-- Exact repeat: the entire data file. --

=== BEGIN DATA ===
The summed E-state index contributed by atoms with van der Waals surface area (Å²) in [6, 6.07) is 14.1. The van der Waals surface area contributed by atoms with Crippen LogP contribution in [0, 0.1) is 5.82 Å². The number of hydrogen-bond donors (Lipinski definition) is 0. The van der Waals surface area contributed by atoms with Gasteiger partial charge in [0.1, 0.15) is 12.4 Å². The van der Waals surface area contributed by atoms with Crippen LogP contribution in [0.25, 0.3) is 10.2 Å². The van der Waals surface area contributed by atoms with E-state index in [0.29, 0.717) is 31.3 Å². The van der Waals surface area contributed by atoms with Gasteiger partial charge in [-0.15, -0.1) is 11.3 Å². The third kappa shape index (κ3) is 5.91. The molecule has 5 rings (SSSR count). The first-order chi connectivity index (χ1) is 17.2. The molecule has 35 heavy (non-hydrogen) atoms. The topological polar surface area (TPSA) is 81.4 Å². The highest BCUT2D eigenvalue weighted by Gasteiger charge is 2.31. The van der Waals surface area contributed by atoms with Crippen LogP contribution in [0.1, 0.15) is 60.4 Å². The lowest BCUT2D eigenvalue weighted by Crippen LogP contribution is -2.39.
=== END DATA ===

The summed E-state index contributed by atoms with van der Waals surface area (Å²) in [6, 6.07) is 14.1. The van der Waals surface area contributed by atoms with Crippen LogP contribution in [0, 0.1) is 5.82 Å². The number of hydrogen-bond donors (Lipinski definition) is 0. The van der Waals surface area contributed by atoms with Gasteiger partial charge in [0.1, 0.15) is 12.4 Å². The van der Waals surface area contributed by atoms with Crippen LogP contribution in [0.25, 0.3) is 10.2 Å². The van der Waals surface area contributed by atoms with E-state index in [0.29, 0.717) is 31.3 Å². The van der Waals surface area contributed by atoms with Gasteiger partial charge in [-0.15, -0.1) is 11.3 Å². The third kappa shape index (κ3) is 5.91. The molecule has 5 rings (SSSR count). The first-order chi connectivity index (χ1) is 17.2. The molecule has 35 heavy (non-hydrogen) atoms. The topological polar surface area (TPSA) is 81.4 Å². The highest BCUT2D eigenvalue weighted by Gasteiger charge is 2.31. The van der Waals surface area contributed by atoms with Crippen LogP contribution in [0.1, 0.15) is 60.4 Å². The lowest BCUT2D eigenvalue weighted by Crippen LogP contribution is -2.39.